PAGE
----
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IoT helps to tackle infrastructure corrosion

In the wider context, the project shows how digital enablement and sensors could make our infrastructure smarter

Corrosion in assets costs the oil and gas industry alone £3.5 billion annually
Corrosion in assets costs the oil and gas industry alone £3.5 billion annually

A university spin-out and a Scottish innovation centre are working on a project that uses sensors to detect corrosion hidden under insulation in the oil and gas, nuclear, renewables, and construction sectors.


In the oil and gas industry, the cost of monitoring so-called corrosion under insulation (CUI) in assets such as pipelines is estimated at around £3.5bn annually. It traditionally involves the periodic removal of insulation in selected areas to check visually for corrosion. This new approach will explore the use of remote sensors to monitor corrosion continually without the need to physically remove insulation.


The 12-month project brings together CorrosionRADAR, a spin-out from Cranfield University, and Scotland’s Innovation Centre for Sensor and Imaging Systems (CENSIS). Funding for the £98,000 project includes a £68,896 grant from innovation agency Innovate UK, under its recent Innovation in UK Infrastructure Systems funding round.


As well as cutting the financial costs associated with manual corrosion monitoring (which may involve assets being shut down), CorrosionRADAR and CENSIS want to reduce the need for people to work in challenging conditions to remove insulation.


Their project could also open the way for a predictive maintenance regime, based on Internet of Things (IoT) infrastructure and cloud-based data analytics.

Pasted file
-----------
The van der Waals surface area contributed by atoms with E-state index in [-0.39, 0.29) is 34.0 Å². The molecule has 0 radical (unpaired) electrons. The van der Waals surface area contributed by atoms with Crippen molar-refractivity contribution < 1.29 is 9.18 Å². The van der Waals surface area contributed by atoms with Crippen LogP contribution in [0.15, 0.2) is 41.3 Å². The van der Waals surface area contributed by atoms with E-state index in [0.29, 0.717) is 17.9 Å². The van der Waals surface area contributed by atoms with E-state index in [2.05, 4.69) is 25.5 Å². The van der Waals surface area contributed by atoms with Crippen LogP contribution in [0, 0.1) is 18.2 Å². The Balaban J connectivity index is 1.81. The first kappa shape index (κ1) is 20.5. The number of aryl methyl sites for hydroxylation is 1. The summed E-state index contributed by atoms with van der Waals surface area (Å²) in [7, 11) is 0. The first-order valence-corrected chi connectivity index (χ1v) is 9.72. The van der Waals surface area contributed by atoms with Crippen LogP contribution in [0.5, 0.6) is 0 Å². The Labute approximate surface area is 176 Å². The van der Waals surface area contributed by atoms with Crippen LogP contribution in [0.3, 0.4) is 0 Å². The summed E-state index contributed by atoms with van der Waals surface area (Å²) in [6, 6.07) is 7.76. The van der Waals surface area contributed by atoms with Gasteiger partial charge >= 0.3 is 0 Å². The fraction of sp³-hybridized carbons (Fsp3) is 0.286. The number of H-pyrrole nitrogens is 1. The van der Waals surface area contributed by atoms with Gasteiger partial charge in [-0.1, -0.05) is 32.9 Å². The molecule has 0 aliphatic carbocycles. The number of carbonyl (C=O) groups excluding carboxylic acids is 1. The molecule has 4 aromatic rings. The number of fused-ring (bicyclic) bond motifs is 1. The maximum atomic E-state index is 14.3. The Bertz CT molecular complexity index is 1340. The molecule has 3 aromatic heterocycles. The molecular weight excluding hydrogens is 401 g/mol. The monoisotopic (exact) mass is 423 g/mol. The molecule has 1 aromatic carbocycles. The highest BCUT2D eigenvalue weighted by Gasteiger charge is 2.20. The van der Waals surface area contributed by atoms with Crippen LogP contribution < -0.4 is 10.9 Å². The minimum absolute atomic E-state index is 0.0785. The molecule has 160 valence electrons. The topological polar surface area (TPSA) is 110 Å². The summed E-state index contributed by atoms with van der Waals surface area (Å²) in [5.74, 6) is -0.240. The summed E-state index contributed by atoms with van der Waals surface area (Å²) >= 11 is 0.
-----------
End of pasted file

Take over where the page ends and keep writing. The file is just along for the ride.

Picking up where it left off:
Both more cost-effective and more proactive than manual selective monitoring, predictive maintenance could help operators prevent the failure of assets due to corrosion. These failures can cause downtime and lost revenues for operators; at worst, they can be catastrophic in health and safety and environmental terms.


With distributed sensors and predictive monitoring capabilities, operators in these industries would also be better positioned to extend the life of their assets.


“Tackling CUI in the oil and gas industry is the first application we foresee for this technology,” says Dr Chiraz Ennaceur, CEO of Corrosion Radar. “In the downstream segment alone, there are more than 700 crude oil refineries with over 2 million pipelines – and 25-30 per cent of these are prone to CUI. So the need for better monitoring technology is huge.


“And oil & gas is not the only application. From the nuclear industry, where pipes are enclosed in concrete, to renewables to construction, there’s a need for better ways to manage CUI. This project could help to put the UK at the leading edge of this global issue.”


Chemical company Solvay is already trialling a CorrosionRADAR distributed sensor system on its plant. “Across a range of industries, the better data made possible by sensors and IoT should allow operators to make informed decisions around corrosion, and the fitness for purpose and safety of assets,” said Alvaro Martinez Lopez, corporate excellence manufacturing engineer at Solvay.


In this project, CENSIS will help CorrosionRADAR to integrate its corrosion and moisture sensors with IoT infrastructure, including long-life, battery-powered wireless data logging using industry protocols such as LPWAN, and cloud-based analytics.


This will enable data from the sensors to be delivered cost-effectively to end-users as actionable information, even from areas that are currently off-grid in terms of power provision and connectedness.


The 12-month project will carry out a technical feasibility study for IoT enablement of the sensors, feeding directly into IoT infrastructure design and product development. With this place, the door is opened for the future work to design a predictive maintenance model.


There would also be potential for UK manufacturing and technology providers around the knowledge developed.


“This CENSIS project with CorrosionRADAR is specifically around tackling corrosion, but it relates to a wider changes: digital enablement and the use of IoT and sensor systems to make our infrastructure smarter,” said Dr Rachael Wakefield, CENSIS business development manager.


She added: “Intelligent sensing capability, combined with low power, low cost and secure wireless infrastructure, has immense potential for improving the safety and resilience of our infrastructure, reducing maintenance costs, and increasing operational efficiency – and this goes far beyond managing corrosion. CENSIS is working with companies in different sectors to realise the UK’s potential in this field.”


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